Kal-Q-Lated Risk

1969 L to R: Bernie Carey, Dave Cameron, Phil Hope, Barry Rushton & Ian Taylor

Line-Up: (End 1969)
    Ian Taylor (Vocals)
    Phil Hope (Lead Guitar)
    Bernie Carey (Organ / Vocals)
    Dave Cameron (Bass Guitar / Vocals)
    Barry Rushton (Drums)

The Kal-Q-Lated Risk originated from Featherston, in the Wairarapa district in 1966. The group started out as the Factors, with band members Carl Evensen (bass and vocals), Bernie Carey (keyboards), Wayne Thurston (guitar) and Bradley Dickinson (drums). Some early line-up changes occurred Dave Cameron coming in on bass guitar and Mike Guildford replacing Dickinson on drums. Cameron and Guildford had previously been in a band called So Inspired and then Mode Of Existence. Other members of those groups were Grant and Brent Thomas, the latter going on to marry Sharon O'Neill, and Grant becoming her manager.

Laki Apelu replaced Thurston on guitar. In 1967, the Factors became the Kal-Q-Lated Risk. Within six months of forming, Carl Evenson had been lured away to front the Fourmyula. He was replaced by Ian Taylor. In 1969, Apelu returned to Samoa, so he was replaced by Phil Hope. Phil's older brother Martin was with the Fourmyula. Barry Rushton replaced Guildford on drums in 1969.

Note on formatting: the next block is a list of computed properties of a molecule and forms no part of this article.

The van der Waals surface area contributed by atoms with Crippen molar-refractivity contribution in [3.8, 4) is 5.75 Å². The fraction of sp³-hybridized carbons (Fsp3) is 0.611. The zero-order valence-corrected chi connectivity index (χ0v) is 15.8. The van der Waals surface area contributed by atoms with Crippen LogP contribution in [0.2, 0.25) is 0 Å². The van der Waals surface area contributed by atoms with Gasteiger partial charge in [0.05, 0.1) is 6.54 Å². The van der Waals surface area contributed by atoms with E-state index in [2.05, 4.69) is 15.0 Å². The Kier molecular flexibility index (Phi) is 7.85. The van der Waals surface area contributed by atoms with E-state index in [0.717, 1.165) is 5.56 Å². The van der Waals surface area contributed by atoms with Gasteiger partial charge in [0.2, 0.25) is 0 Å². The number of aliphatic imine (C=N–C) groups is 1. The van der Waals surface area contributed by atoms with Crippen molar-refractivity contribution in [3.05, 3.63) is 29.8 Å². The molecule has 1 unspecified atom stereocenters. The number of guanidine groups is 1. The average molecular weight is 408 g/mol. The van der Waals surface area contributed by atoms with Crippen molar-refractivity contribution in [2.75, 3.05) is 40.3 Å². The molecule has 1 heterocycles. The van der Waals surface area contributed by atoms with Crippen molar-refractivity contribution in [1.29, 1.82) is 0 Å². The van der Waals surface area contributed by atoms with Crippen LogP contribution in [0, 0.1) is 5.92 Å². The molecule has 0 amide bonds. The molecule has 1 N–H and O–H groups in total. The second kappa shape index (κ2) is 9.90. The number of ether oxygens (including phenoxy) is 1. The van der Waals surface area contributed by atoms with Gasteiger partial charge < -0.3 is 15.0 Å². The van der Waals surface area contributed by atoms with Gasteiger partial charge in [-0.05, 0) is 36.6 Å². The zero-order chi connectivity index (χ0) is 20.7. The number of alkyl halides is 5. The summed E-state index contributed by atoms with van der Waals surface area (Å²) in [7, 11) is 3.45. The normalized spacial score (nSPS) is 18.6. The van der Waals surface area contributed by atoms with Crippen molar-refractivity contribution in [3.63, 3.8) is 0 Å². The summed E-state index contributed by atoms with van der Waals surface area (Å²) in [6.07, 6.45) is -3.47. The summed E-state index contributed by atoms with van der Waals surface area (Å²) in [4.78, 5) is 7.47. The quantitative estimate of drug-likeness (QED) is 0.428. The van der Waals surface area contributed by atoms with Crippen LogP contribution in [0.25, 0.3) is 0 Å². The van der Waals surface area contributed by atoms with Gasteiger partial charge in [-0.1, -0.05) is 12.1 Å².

By the end of 1969 the Kal-Q-Lated Risk had turned professional and was well established in the lower North Island, but little known elsewhere. A move to Wellington and a contract with HMV turned them into a national success. Their first major outing was supporting the Beach Boys at the Wellington Town Hall.

1970 line-up: Bernie Carey, Dave Cameron, Ian Taylor, Phil Hope & Barry Rushton.

 Their first single "I'll Be Home (In A Day Or So)"/"Rachel, Rachel" was released in 1970. It gained enough airplay for "I'll Be Home" to be nominated for the 1970 Loxene Golden Disk Awards, for which it made the finals.

The second single, "What Makes A Man"/"Julia" wasn't as successful. This was the last recording with Ian Taylor on vocals. He left and was replaced with Willie Davidson in 1971.

The first single with Davidson and their third overall in 1971, "Angelina"/"Love Child", got them into the Loxene Golden Disk Awards finals again with "Angelina" in 1971. The song also made it to number 16 on the national charts. The follow up to this single did even better, making it to number 14. It was called "Looking Through The Eyes Of A Beautiful Girl"/"Pixie Rock".


Bass player Dave Cameron left the group at this point and was replaced by Bob Coulter. Bob had been previously played rhythm guitar with Abdullahs' Regime in 1968.

1972 Clockwise from front: Phil Hope, Steve Hudson, Willie Davidson, Bob Coulter & Bernie Carey.

The group entered 1972 beaming with confidence and continued to release good singles and an album. The first single with Coulter in the group was "Touching Me Touching You"/"Hold On".